A letter from Bishop vonRosenberg
July 26, 2014
What do Four Hole Swamp, Minus Bridge, and Indian Field Swamp all have in common? They represent landmarks on the journey to the Dorchester County Courthouse in St. George, South Carolina. I have spent three weeks in that place, and I can affirm with certainty that it will not be the ultimate destination of our journey as a diocese! However, having spent this time and effort in court – and realizing that you may have read something about the experience – perhaps this is an appropriate time to share some reflections with you.
As I said in a television interview at the trial’s conclusion, it is a sad image for sides in a church dispute to square off in a courtroom. This surely is not the best or most appropriate place for us to settle our differences. Nevertheless, the courtroom is precisely where we have found ourselves during these weeks. Another impression I have from that experience is that exhaustion became a fact of life for many participants in the trial. It really did develop into a test of endurance at many levels.
Along with these other impressions, I want to add several words of thanks. I am grateful to those who made the trek to St. George, as an indication of support. I certainly am grateful for your time and effort. Even though we occasionally might have been aware of the historic significance of what was happening, most of the time was spent observing routine legal details. That was not the most engaging or productive use of time. Nevertheless, thank you for your efforts. Thanks, also, to many others for your prayers and your expressions of good wishes during this time. Such support, from near and far, was very important, as the hours drifted along and as the days piled up. Therefore, please understand my sincere thanks for your interest and your concern.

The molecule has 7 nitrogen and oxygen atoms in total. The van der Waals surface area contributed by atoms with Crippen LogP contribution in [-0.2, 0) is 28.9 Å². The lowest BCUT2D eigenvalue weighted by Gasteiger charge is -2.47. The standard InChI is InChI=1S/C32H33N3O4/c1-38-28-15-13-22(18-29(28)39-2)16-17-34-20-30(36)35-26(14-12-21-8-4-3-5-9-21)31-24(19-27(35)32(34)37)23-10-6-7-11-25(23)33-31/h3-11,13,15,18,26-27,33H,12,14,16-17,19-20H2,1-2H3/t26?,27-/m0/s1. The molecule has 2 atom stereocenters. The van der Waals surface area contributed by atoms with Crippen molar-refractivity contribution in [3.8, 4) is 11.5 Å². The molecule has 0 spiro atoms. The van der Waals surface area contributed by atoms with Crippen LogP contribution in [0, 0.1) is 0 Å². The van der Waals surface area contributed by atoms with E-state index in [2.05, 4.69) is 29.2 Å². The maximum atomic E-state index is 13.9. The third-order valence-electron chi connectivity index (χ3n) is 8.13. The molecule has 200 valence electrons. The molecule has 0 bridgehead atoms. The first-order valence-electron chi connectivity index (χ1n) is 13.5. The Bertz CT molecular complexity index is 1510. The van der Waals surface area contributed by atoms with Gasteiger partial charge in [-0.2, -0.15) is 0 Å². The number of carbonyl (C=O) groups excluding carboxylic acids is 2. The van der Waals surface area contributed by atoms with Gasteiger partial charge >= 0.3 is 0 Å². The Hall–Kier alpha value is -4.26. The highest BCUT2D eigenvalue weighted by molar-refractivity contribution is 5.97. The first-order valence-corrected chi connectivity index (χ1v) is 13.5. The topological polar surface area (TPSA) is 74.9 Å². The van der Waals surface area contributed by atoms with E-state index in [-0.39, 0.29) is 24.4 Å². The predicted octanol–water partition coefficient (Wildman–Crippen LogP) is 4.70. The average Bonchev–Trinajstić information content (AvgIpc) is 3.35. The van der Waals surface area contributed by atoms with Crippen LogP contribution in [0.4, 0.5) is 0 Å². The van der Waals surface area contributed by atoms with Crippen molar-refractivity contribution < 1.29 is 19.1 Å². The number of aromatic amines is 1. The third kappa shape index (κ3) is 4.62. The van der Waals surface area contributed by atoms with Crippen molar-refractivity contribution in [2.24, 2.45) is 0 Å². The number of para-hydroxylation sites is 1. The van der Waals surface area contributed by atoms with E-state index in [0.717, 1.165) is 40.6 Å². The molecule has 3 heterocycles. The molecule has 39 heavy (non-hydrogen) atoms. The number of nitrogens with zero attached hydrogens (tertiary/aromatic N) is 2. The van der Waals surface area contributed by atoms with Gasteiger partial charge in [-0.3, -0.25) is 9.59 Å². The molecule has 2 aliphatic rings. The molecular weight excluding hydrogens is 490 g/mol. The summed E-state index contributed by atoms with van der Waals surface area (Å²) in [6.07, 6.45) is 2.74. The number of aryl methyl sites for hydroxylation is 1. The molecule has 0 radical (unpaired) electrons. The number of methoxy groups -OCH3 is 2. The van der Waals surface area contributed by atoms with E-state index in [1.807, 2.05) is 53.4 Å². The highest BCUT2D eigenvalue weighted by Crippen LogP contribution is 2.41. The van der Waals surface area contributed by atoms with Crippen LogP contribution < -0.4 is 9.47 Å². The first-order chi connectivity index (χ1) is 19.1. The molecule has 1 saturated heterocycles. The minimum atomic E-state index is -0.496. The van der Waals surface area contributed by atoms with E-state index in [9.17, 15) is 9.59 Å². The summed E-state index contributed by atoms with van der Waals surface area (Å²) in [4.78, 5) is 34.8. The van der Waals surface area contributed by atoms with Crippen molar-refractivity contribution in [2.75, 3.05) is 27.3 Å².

It may appear that the Dorchester County case represents an unfortunate detour on the diocesan pilgrimage of Faith. On the other hand, these weeks may simply be part of the journey that we must endure along the way, in order to reach another place. In any event – as we reflect on our biblical heritage – perhaps we may see that these current times represent a kind of wilderness wandering. The good news in this, of course, is that we know that such wanderings in the wilderness may lead eventually to the Promised Land. And that, my friends, defines the destination of our journey! In our current times, keeping in mind that eventual destination is crucial for the endurance so necessary for us now.
Therefore, keep the Faith! In spite of receiving ill will, nevertheless be conveyors of good will. In spite of indications and evidence of division, nevertheless hold onto Christ’s vision of unity. In spite of the world’s hatred, nevertheless claim love as our Lord’s command. On our journey of Faith, remember that the Promised Land of God is our destination, and that Land will certainly mark the conclusion of our pilgrimage!
Charles G. vonRosenberg
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